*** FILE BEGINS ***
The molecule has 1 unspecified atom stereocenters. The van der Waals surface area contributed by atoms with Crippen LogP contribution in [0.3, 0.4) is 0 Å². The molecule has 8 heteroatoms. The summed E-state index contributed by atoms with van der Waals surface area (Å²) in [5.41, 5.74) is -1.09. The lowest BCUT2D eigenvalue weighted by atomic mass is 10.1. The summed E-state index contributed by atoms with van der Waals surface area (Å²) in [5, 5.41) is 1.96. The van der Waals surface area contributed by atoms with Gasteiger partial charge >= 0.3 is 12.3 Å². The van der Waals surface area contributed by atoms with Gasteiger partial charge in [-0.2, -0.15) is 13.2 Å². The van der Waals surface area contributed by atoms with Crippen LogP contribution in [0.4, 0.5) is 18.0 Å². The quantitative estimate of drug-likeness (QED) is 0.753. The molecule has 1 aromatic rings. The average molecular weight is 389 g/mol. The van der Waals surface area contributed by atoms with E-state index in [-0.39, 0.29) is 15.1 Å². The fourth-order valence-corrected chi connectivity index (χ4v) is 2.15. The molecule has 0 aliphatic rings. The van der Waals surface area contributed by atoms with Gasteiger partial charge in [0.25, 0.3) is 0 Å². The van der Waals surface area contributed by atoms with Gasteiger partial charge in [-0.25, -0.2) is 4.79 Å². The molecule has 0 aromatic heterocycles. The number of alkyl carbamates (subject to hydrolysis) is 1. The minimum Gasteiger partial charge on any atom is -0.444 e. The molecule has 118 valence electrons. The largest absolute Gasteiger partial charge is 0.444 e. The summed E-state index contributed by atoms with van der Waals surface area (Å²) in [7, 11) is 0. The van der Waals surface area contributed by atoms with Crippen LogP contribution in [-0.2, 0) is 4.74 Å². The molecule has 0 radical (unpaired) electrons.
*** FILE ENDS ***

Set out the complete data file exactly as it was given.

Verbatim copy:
The molecule has 1 unspecified atom stereocenters. The van der Waals surface area contributed by atoms with Crippen LogP contribution in [0.3, 0.4) is 0 Å². The molecule has 8 heteroatoms. The summed E-state index contributed by atoms with van der Waals surface area (Å²) in [5.41, 5.74) is -1.09. The lowest BCUT2D eigenvalue weighted by atomic mass is 10.1. The summed E-state index contributed by atoms with van der Waals surface area (Å²) in [5, 5.41) is 1.96. The van der Waals surface area contributed by atoms with Gasteiger partial charge >= 0.3 is 12.3 Å². The van der Waals surface area contributed by atoms with Gasteiger partial charge in [-0.2, -0.15) is 13.2 Å². The van der Waals surface area contributed by atoms with Crippen LogP contribution in [0.4, 0.5) is 18.0 Å². The quantitative estimate of drug-likeness (QED) is 0.753. The molecule has 1 aromatic rings. The average molecular weight is 389 g/mol. The van der Waals surface area contributed by atoms with E-state index in [-0.39, 0.29) is 15.1 Å². The fourth-order valence-corrected chi connectivity index (χ4v) is 2.15. The molecule has 0 aliphatic rings. The van der Waals surface area contributed by atoms with Gasteiger partial charge in [0.25, 0.3) is 0 Å². The van der Waals surface area contributed by atoms with Gasteiger partial charge in [-0.25, -0.2) is 4.79 Å². The molecule has 0 aromatic heterocycles. The number of alkyl carbamates (subject to hydrolysis) is 1. The minimum Gasteiger partial charge on any atom is -0.444 e. The molecule has 118 valence electrons. The largest absolute Gasteiger partial charge is 0.444 e. The summed E-state index contributed by atoms with van der Waals surface area (Å²) in [7, 11) is 0. The van der Waals surface area contributed by atoms with Crippen LogP contribution in [-0.2, 0) is 4.74 Å². The molecule has 0 radical (unpaired) electrons.